I think that’s the way we’re set up around here.  If we would ever get some sort of large processing plant to come in, I think farmers would love that opportunity.  It’s not that we’re restricted to that.  I can’t really grow pumpkins in large scale.  I think Hemp is another one that comes up. What do you do with it if you grow it? There are all sorts of things that go into it.  For us, I see our operation being focused on Corn and Soybeans for the immediate future.  

You really grow five different crops within those two, right?

We talk about that.  With the white corn, the yellow food grade corn and our different soybeans we really feel that we’re working with five different crops, almost.

Is it organic?

It is not. We do spray it.  We’re growing a more sustainable crop, with a lower impact on the environment than truly organic crops.  Our food grade crops are being managed very closely.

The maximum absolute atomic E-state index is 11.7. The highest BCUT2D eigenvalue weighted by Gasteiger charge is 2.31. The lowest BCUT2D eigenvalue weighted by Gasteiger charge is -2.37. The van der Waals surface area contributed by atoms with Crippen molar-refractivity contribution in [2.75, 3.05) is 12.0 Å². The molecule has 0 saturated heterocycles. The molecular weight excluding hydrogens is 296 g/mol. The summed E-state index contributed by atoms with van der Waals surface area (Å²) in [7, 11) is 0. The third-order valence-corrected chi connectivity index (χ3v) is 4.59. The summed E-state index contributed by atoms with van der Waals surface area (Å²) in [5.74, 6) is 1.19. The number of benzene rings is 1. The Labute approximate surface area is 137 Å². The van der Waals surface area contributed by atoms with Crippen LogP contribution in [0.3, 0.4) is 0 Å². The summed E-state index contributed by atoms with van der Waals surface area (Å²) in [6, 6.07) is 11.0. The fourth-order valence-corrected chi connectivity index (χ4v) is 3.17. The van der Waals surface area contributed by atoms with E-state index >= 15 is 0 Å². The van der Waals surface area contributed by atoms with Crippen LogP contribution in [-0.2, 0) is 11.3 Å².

Is there anything you would like to add?  

There is one thing, and maybe it’s just because it’s election day, but farmers are wanting to stand up to the mistreatment from China.  The thing that’s scariest is that they are stealing our trade secrets, our genetics, all the things that we’ve spent billions researching, and they’ve just stolen it from us. It’s very important to our farming future that we preserve its value.

Is there another Watson being groomed to take over some day?

There is! <smiles>  I have a two-year-old who’s very interested in the combine.  He came out and rode with me for hours during harvest.  He points and shouts at every semi that goes by and he gets really excited when the auger kicks in and starts filling the cart.  He’s showing some early interest in it. No pressure from dad or anything, but he’s showing some interest! <smiles>